One of each module (WW/MP/ES) can be connected on the same cable to one Teletype unit at the same time.
TAB toggle between LIVE and EDIT mode ~ (tilde) toggle between LIVE and TRACKER mode ESC toggle into SCENE load ALT-ESC SCENE write
ENTER execute command UP previous command in history ALT-X cut command ALT-C copy command ALT-V paste command SHIFT-BACKSPACE clear command
] next script [ previous script ENTER add/overwrite command SHIFT-ENTER insert command ALT-X cut command (move subsequent lines up) ALT-C copy command ALT-V paste command SHIFT-BACKSPACE clear command
arrows navigate edit position ALT-up/down jump page position up/down ALT-left/right jump to top/bottom ALT-L jump to position of current pattern length (last edited value) 0-9 numeric entry - flip sign BACKSPACE divide by 10 (remove least significant digit, really, it makes sense) until zero SPACE toggle non-zero to zero, and zero to one (for trigger sequences) ] increment value at edit position [ decrement value at edit position ALT-X cut value at index, shift remaining pattern up ALT-C copy value at index ALT-V paste value at index SHIFT-ALT-V insert paste value at index, shift remaining pattern down SHIFT-BACKSPACE delete index, shift remaining pattern up SHIFT-ENTER duplicate current value and shift pattern downwards ENTER (only if editing index succeeding current length) move to next index and increase length SHIFT-L set pattern length to current position CTRL set value to current param knob value in notes (N, 0-32) CTRL-SHIFT set value to current param knob value in decimal volts (VV, 0-1000)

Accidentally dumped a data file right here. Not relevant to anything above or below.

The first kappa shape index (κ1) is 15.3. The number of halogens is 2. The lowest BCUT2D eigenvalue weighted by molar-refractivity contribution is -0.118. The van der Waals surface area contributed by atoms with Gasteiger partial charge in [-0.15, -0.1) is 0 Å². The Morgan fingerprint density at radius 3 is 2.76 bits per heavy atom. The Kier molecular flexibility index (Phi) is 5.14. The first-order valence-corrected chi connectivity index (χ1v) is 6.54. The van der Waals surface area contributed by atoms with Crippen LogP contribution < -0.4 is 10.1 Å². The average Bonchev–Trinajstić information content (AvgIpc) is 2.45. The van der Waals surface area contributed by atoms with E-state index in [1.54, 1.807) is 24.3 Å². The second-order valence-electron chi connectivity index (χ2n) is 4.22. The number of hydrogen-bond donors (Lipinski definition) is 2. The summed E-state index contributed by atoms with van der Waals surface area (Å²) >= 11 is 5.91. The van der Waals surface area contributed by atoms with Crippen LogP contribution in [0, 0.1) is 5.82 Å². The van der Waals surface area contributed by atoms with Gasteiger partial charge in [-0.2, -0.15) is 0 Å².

SCENE mode (read)
] next scene [ previous scene ENTER read currently selected scene arrows scroll through text
SCENE mode (write)
arrows navigation (text) edit text description ] scroll forward scene write destination [ scroll back scene write destination ALT+ENTER write scene
WIN-(1-8) manually execute scripts 1 through 8 WIN-M manually execute METRO script WIN-I manually execute INIT script
Teletype 1.1 Addendum
Firmware update version 1.1 introduces new features and fixes– all scenes written in 1.0 are compatible. See the modular firmware updates page for more information.
CAUTION your scenes will be erased on update. If you type out your scenes first into a text editor, you’ll be able to re-import them via USB flash drive.
For the full list of fixes and improvements, see the changelog on GitHub.
USB flash drive scene read/write
Requires a FAT32 formatted flash drive.
Insert prior to power-up, then power-on the module. All scenes in flash will be written
TT??S.TXT to the root, where
?? is the scene number (00-31). Any files labelled
TT??.TXT will be read to flash at the scene position
The file format is text and human readable. I wouldn’t suggest doing complicated editing offline (on a computer) as the USB read doesn’t report syntax errors– it just aborts on a non-validating script. This feature is primarily intended for sharing scenes on the internet and backup.